What are the means? Logically, the formula is straight-forward: The term “country” in country music, she asserts, “is synonymous with nation” (p. 1; an assertion in support of which she would be hard pressed to offer one shred of evidence) . This country/national music, like the Best of Our Literature and Art, deals with the Great Themes of Our National Experience (home, the road, loneliness, the West, hillbillies, the spiritual journey, and nature). The music deserves, consequently, to be taken
as seriously as the standard canonical works, to which it has heretofore not been (properly) understood to bear such a striking resemblance.
Practically, what happens in the book is that Tichi explores a long series of what she considers to be parallels (identities, she usually asserts) between selected themes of country songs (“country” in her indiscriminate, globalized sense) and those of canonical works: this, that, or the other Great Theme in this, that, or the other country song and canonical work (novel, story, painting, poem, statue, whatever). In her search for parallels, Tichi invokes not only the canonical Great Artists one might most expect (Whitman, Sherwood Anderson, Currier and Ives, Edward Hopper–though not Charles Ives, oddly enough), but also a raft of more esoteric and elite others presumably unfamiliar to the average philistine listener (Wallace Stevens, Pablo Picasso, Giacomo Puccini, Maria Callas, Ruggiero Leoncavallo).
But alas, there are serious problems both with this logic, and with how it gets implemented in the book. One persistent problem is Tichi’s apparent unfamiliarity with musical analysis in general. A glaring example is her “explanation” of the “Nashville number system” used to designate chord progressions (p. xi). Far from having anything in particular to do with Nashville, however, that notational system has been widely used in musical analysis at least since the eighteenth century.3 Other terminological problems abound: “Wayfaring Stranger” is “a traditional country-folk song” (p. 173); Hazel Dickens belongs to “the so-called ‘primitive’ country-folk tradition of singers” (p. 215), and so on. Even Tichi’s title itself is misleading: in its conventional usage, “high lonesome” has referred specifically to a certain vocal style usually thought of–appropriately or not–as Appalachian (as in John Cohen’s film on Roscoe Holcomb); more loosely, it has been applied to bluegrass vocal style. Using it as Tichi does to apply to country music in general conflates vocal style with overall musical style and repertoire, and elides the enormous differences one hears (vocally and otherwise) between Bill Monroe and Jim Reeves, Molly O’Day and Nanci Griffith, and countless other individuals, styles, and subgenres one might easily name.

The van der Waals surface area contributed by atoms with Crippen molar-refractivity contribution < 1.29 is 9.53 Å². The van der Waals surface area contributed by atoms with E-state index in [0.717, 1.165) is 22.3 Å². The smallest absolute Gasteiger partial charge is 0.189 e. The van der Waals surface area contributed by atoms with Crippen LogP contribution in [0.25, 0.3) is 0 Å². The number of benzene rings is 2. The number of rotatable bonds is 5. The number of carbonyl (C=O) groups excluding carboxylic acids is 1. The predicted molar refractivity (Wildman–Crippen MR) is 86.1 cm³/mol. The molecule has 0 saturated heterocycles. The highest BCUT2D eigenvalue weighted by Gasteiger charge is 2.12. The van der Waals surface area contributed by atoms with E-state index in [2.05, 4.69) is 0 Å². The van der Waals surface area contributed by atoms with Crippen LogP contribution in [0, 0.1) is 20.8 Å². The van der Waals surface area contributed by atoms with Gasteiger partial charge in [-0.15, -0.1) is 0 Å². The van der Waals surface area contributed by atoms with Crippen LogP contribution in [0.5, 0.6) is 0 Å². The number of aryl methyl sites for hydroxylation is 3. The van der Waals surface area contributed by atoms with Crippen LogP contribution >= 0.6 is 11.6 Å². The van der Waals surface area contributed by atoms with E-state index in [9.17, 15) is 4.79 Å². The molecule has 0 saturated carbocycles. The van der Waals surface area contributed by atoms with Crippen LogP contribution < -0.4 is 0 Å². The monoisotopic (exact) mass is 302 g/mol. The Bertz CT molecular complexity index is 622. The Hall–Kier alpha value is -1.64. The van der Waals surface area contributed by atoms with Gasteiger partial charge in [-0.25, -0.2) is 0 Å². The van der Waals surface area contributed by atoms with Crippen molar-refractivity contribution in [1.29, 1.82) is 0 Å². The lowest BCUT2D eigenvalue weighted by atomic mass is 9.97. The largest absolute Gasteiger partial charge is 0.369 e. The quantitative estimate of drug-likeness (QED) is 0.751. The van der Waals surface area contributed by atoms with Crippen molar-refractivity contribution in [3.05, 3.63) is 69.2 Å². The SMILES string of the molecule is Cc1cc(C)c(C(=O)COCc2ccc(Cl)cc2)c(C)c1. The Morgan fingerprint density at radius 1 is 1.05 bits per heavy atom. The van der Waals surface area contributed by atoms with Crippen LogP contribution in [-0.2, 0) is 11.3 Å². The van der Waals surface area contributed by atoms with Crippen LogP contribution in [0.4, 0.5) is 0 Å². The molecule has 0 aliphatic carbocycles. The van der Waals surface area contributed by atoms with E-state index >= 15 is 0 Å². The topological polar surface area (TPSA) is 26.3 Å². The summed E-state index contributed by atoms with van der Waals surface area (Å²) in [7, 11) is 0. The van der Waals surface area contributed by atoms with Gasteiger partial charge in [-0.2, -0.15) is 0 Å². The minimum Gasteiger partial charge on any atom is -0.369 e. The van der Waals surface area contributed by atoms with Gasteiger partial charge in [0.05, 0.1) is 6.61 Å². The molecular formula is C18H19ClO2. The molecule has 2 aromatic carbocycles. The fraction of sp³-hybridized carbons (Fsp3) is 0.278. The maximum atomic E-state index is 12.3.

However confused and confusing the terminology, three highly questionable assumptions lie at the base of the book’s many problems: (1) the repeated occurrence of a particular motif in country music is evidence that the music is in some deep, pervasive way “about” that motif, and that whenever and wherever the motif occurs, it is treated in the same highly predictable way; (2) if the same root motif (home, road) appears in two cultural artifacts, it means the same thing in both; and (3) the presence in country music of a set of repeated themes also prominent in canonical works certifies it as “our national music.”